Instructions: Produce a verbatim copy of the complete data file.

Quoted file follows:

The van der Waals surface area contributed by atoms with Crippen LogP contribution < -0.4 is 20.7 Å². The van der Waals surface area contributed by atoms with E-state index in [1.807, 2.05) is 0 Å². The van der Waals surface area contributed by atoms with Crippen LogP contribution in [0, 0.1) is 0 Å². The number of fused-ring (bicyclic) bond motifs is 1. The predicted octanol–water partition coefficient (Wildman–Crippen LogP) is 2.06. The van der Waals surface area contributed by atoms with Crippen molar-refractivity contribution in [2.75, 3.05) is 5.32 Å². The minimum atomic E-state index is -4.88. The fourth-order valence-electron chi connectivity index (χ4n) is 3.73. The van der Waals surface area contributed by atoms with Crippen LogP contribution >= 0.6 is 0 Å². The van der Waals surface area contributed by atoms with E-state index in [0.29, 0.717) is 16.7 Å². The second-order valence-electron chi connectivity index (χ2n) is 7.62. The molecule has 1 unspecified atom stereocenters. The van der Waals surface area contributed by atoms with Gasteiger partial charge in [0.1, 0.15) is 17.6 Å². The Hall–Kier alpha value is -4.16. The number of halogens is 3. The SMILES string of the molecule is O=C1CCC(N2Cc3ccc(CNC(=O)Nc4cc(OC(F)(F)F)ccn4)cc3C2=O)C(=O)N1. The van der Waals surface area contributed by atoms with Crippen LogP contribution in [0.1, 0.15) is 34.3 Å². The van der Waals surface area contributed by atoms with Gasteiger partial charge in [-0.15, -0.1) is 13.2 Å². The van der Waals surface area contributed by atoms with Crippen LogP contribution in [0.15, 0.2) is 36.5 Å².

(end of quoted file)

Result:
The van der Waals surface area contributed by atoms with Crippen LogP contribution < -0.4 is 20.7 Å². The van der Waals surface area contributed by atoms with E-state index in [1.807, 2.05) is 0 Å². The van der Waals surface area contributed by atoms with Crippen LogP contribution in [0, 0.1) is 0 Å². The number of fused-ring (bicyclic) bond motifs is 1. The predicted octanol–water partition coefficient (Wildman–Crippen LogP) is 2.06. The van der Waals surface area contributed by atoms with Crippen molar-refractivity contribution in [2.75, 3.05) is 5.32 Å². The minimum atomic E-state index is -4.88. The fourth-order valence-electron chi connectivity index (χ4n) is 3.73. The van der Waals surface area contributed by atoms with Crippen LogP contribution >= 0.6 is 0 Å². The van der Waals surface area contributed by atoms with E-state index in [0.29, 0.717) is 16.7 Å². The second-order valence-electron chi connectivity index (χ2n) is 7.62. The molecule has 1 unspecified atom stereocenters. The van der Waals surface area contributed by atoms with Gasteiger partial charge in [0.1, 0.15) is 17.6 Å². The Hall–Kier alpha value is -4.16. The number of halogens is 3. The SMILES string of the molecule is O=C1CCC(N2Cc3ccc(CNC(=O)Nc4cc(OC(F)(F)F)ccn4)cc3C2=O)C(=O)N1. The van der Waals surface area contributed by atoms with Crippen LogP contribution in [0.1, 0.15) is 34.3 Å². The van der Waals surface area contributed by atoms with Gasteiger partial charge in [-0.15, -0.1) is 13.2 Å². The van der Waals surface area contributed by atoms with Crippen LogP contribution in [0.15, 0.2) is 36.5 Å².